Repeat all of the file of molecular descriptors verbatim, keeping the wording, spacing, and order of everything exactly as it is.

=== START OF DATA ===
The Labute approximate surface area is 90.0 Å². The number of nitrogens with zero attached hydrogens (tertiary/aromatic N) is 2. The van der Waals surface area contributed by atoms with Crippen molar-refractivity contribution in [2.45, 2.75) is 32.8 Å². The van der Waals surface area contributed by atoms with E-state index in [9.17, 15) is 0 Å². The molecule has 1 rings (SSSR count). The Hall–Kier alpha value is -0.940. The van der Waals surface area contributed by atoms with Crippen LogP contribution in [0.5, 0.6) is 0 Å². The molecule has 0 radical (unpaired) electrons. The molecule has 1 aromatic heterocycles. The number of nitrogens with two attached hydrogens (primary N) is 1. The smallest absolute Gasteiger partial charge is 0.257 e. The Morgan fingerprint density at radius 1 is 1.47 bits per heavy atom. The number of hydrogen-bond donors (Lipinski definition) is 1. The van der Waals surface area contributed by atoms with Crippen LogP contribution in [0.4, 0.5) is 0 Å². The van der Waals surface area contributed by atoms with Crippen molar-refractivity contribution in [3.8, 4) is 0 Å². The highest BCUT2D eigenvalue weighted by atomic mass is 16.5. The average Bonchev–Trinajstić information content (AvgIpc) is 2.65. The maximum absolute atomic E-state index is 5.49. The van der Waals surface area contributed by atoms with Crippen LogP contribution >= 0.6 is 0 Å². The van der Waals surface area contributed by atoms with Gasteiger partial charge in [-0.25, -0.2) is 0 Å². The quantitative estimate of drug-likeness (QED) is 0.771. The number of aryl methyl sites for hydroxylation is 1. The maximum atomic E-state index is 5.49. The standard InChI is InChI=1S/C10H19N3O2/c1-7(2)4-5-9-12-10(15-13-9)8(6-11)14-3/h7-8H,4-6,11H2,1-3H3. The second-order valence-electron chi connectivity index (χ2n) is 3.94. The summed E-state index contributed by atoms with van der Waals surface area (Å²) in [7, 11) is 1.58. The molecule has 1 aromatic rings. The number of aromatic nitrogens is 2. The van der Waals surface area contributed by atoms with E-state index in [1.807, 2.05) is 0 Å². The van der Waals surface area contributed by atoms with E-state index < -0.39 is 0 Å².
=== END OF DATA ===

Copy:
The Labute approximate surface area is 90.0 Å². The number of nitrogens with zero attached hydrogens (tertiary/aromatic N) is 2. The van der Waals surface area contributed by atoms with Crippen molar-refractivity contribution in [2.45, 2.75) is 32.8 Å². The van der Waals surface area contributed by atoms with E-state index in [9.17, 15) is 0 Å². The molecule has 1 rings (SSSR count). The Hall–Kier alpha value is -0.940. The van der Waals surface area contributed by atoms with Crippen LogP contribution in [0.5, 0.6) is 0 Å². The molecule has 0 radical (unpaired) electrons. The molecule has 1 aromatic heterocycles. The number of nitrogens with two attached hydrogens (primary N) is 1. The smallest absolute Gasteiger partial charge is 0.257 e. The Morgan fingerprint density at radius 1 is 1.47 bits per heavy atom. The number of hydrogen-bond donors (Lipinski definition) is 1. The van der Waals surface area contributed by atoms with Crippen LogP contribution in [0.4, 0.5) is 0 Å². The van der Waals surface area contributed by atoms with Crippen molar-refractivity contribution in [3.8, 4) is 0 Å². The highest BCUT2D eigenvalue weighted by atomic mass is 16.5. The average Bonchev–Trinajstić information content (AvgIpc) is 2.65. The maximum absolute atomic E-state index is 5.49. The van der Waals surface area contributed by atoms with Crippen LogP contribution >= 0.6 is 0 Å². The van der Waals surface area contributed by atoms with Gasteiger partial charge in [-0.25, -0.2) is 0 Å². The quantitative estimate of drug-likeness (QED) is 0.771. The number of aryl methyl sites for hydroxylation is 1. The maximum atomic E-state index is 5.49. The standard InChI is InChI=1S/C10H19N3O2/c1-7(2)4-5-9-12-10(15-13-9)8(6-11)14-3/h7-8H,4-6,11H2,1-3H3. The second-order valence-electron chi connectivity index (χ2n) is 3.94. The summed E-state index contributed by atoms with van der Waals surface area (Å²) in [7, 11) is 1.58. The molecule has 1 aromatic rings. The number of aromatic nitrogens is 2. The van der Waals surface area contributed by atoms with E-state index in [1.807, 2.05) is 0 Å². The van der Waals surface area contributed by atoms with E-state index < -0.39 is 0 Å².